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|Takeovers, Equities & Management Securities (1975-1986)|
|Traded as||ASX: QNT|
|Industry||Media, Hotels, Retail|
|Founded||1975 as Takeovers, Equities & Management Securities (TEAM)|
|Christopher Skase (Managing Director)|
Qintex Ltd. was an Australian financial services company founded in 1975 as Takeovers, Equities & Management Securities (TEAM). It was renamed Qintex Ltd and came to prominence in 1986, collapsing five years later in 1991. Its main shareholder and Managing Director was Christopher Skase. Qintex was made up of several companies, including Qindex Limited, Qintex Australia, Qintex Entertainment, and Qintex Productions).
Its headquarters was in Brisbane, Australia.
Christopher Skase and his partners established a company in 1975 that subsequently gained control of Qintex.
He expanded the company substantially, initially into retail with investments in Hardy Bros and car dealer Nettlefolds. Qintex also expanded into property development.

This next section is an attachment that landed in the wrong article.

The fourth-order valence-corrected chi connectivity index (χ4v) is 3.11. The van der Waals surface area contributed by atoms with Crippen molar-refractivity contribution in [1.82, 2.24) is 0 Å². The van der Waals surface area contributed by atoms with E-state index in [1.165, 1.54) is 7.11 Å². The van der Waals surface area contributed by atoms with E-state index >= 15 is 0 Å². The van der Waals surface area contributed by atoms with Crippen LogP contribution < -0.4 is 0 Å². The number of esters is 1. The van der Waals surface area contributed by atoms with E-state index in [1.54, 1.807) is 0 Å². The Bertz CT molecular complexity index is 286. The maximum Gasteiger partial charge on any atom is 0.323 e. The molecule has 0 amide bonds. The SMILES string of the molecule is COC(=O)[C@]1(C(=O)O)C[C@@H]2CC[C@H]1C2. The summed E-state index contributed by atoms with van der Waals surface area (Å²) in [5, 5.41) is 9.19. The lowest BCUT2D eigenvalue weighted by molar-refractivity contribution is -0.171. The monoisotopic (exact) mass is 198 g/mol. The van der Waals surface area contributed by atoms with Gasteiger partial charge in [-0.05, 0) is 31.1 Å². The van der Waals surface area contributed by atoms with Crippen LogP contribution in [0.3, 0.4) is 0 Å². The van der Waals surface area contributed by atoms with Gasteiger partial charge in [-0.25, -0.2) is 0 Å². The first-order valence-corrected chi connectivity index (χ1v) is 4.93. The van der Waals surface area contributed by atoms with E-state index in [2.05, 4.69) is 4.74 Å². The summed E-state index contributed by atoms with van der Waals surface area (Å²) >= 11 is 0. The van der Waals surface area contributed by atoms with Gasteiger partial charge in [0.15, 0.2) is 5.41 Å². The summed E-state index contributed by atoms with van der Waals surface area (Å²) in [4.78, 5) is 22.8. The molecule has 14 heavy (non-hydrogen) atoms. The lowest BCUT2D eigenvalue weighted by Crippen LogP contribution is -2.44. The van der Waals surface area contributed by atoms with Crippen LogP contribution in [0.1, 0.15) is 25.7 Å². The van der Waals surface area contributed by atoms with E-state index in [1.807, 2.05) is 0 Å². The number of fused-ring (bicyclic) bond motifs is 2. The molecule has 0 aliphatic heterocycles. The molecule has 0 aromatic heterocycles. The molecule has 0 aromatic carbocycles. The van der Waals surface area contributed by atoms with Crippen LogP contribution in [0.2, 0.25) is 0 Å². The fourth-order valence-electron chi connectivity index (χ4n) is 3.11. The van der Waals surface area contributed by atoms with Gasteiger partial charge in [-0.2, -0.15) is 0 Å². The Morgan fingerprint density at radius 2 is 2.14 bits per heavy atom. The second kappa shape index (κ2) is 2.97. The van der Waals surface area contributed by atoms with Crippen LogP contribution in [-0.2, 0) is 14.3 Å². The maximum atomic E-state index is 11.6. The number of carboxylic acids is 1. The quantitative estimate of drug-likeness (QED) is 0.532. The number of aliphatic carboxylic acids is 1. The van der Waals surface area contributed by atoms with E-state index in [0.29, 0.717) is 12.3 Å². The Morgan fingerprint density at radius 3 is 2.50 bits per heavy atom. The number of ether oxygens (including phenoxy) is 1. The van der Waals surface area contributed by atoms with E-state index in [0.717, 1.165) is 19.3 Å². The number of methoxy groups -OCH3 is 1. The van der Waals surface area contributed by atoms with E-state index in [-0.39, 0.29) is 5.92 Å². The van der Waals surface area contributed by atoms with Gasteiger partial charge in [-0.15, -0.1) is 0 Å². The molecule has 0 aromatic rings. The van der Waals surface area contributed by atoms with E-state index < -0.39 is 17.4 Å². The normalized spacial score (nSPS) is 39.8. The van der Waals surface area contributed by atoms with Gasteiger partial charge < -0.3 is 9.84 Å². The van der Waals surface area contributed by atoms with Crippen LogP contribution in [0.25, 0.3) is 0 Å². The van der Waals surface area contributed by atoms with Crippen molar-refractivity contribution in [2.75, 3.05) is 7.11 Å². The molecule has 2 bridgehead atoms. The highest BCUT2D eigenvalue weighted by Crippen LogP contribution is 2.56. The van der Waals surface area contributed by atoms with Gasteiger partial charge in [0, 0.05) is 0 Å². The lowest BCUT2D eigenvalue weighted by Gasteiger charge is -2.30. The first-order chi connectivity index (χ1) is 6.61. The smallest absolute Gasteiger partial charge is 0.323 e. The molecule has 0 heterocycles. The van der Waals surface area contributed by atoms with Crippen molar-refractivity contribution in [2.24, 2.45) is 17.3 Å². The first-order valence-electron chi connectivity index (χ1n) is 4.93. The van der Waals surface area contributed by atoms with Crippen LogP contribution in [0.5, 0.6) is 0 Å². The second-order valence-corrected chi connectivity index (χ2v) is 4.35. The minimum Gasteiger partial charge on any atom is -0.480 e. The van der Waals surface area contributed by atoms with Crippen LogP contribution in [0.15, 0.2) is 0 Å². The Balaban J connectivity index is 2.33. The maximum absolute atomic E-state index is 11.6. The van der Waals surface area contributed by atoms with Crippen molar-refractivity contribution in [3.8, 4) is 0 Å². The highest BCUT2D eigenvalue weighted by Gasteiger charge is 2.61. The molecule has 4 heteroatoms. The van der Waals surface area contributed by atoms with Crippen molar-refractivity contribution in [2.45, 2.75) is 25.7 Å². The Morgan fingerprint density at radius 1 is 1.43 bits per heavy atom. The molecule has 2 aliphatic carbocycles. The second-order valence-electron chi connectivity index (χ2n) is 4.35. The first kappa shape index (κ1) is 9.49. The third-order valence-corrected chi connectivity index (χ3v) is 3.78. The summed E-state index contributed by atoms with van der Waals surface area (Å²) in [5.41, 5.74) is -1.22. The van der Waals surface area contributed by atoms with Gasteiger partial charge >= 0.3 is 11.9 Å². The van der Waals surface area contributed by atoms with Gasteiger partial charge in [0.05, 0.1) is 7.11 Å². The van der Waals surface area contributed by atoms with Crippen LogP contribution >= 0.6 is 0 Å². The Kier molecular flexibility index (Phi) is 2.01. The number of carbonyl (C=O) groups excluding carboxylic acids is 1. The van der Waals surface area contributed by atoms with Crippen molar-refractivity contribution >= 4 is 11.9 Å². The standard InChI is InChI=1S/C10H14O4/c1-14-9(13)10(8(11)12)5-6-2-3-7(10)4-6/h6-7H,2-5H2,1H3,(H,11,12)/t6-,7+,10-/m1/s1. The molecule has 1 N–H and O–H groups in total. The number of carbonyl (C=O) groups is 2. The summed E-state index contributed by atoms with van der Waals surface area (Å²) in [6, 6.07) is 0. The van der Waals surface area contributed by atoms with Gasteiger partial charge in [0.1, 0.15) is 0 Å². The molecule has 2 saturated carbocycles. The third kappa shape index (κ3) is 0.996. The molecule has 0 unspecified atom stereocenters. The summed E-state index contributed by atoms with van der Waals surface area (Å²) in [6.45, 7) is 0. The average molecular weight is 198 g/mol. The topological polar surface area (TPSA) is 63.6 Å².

In 1984, Qintex bought TVQ-0, a Brisbane television station. Later Qintex purchased HSV-7 and ATN-7 from John Fairfax and Sons. In 1986, the company invested in an entertainment company named Qintex Entertainment (today Sonar Entertainment), formed by the merger of American studios Hal Roach Studios and Robert Halmi Incorporated.
In 1989, the company was struggling to meet interest payments and sold a share in their Mirage Resorts for in excess of $433 million.
The first signs of collapse showed in October 1989, when the American subsidiary filed for Chapter 11 bankruptcy after Qintex failed to provide financing for a debt payment. The Australian Stock Exchange suspended Qintex's stock shortly after when the company failed to respond to questions of its financial health. A month later, in November 1989, Qintex Ltd went into receivership with debts of over A$1.9 billion. The collapse happened just six weeks after the company lost a bid to acquire MGM/UA studios for A$1.5 billion.
Its collapse was prompted by what was later seen as an excessive amount of debt in the business.
This coincided with very high interest rates that prevailed in maybe 1989. When the company missed interest payments and was not able to renegotiate its position with the Commonwealth Bank, the bank appointed a receiver to the company.